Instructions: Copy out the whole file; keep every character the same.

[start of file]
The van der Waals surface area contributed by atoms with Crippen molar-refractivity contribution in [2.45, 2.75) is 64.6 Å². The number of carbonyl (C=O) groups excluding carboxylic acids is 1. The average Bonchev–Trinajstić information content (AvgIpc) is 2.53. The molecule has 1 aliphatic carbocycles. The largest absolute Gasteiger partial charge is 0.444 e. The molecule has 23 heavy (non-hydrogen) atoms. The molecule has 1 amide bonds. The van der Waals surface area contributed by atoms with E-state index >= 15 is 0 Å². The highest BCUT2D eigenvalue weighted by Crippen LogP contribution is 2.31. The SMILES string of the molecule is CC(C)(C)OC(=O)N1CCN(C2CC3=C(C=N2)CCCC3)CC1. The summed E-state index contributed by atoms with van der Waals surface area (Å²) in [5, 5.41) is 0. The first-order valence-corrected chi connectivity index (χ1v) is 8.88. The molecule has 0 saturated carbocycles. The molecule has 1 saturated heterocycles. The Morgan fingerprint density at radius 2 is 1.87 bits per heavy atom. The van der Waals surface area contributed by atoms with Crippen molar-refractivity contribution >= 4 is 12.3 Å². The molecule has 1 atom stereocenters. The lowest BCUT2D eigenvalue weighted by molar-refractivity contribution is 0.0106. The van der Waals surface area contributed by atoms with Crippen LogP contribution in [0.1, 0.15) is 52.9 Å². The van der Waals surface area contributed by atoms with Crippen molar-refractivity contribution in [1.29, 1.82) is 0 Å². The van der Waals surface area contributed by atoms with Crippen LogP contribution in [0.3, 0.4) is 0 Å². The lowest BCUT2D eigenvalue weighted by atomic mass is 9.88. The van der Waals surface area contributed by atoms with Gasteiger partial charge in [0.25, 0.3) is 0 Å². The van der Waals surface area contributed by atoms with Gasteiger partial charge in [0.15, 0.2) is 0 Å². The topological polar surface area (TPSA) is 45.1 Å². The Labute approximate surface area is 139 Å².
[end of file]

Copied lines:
The van der Waals surface area contributed by atoms with Crippen molar-refractivity contribution in [2.45, 2.75) is 64.6 Å². The number of carbonyl (C=O) groups excluding carboxylic acids is 1. The average Bonchev–Trinajstić information content (AvgIpc) is 2.53. The molecule has 1 aliphatic carbocycles. The largest absolute Gasteiger partial charge is 0.444 e. The molecule has 23 heavy (non-hydrogen) atoms. The molecule has 1 amide bonds. The van der Waals surface area contributed by atoms with E-state index >= 15 is 0 Å². The highest BCUT2D eigenvalue weighted by Crippen LogP contribution is 2.31. The SMILES string of the molecule is CC(C)(C)OC(=O)N1CCN(C2CC3=C(C=N2)CCCC3)CC1. The summed E-state index contributed by atoms with van der Waals surface area (Å²) in [5, 5.41) is 0. The first-order valence-corrected chi connectivity index (χ1v) is 8.88. The molecule has 0 saturated carbocycles. The molecule has 1 saturated heterocycles. The Morgan fingerprint density at radius 2 is 1.87 bits per heavy atom. The van der Waals surface area contributed by atoms with Crippen molar-refractivity contribution >= 4 is 12.3 Å². The molecule has 1 atom stereocenters. The lowest BCUT2D eigenvalue weighted by molar-refractivity contribution is 0.0106. The van der Waals surface area contributed by atoms with Crippen LogP contribution in [0.1, 0.15) is 52.9 Å². The van der Waals surface area contributed by atoms with Crippen molar-refractivity contribution in [1.29, 1.82) is 0 Å². The van der Waals surface area contributed by atoms with Crippen LogP contribution in [0.3, 0.4) is 0 Å². The lowest BCUT2D eigenvalue weighted by atomic mass is 9.88. The van der Waals surface area contributed by atoms with Gasteiger partial charge in [0.25, 0.3) is 0 Å². The van der Waals surface area contributed by atoms with Gasteiger partial charge in [0.15, 0.2) is 0 Å². The topological polar surface area (TPSA) is 45.1 Å². The Labute approximate surface area is 139 Å².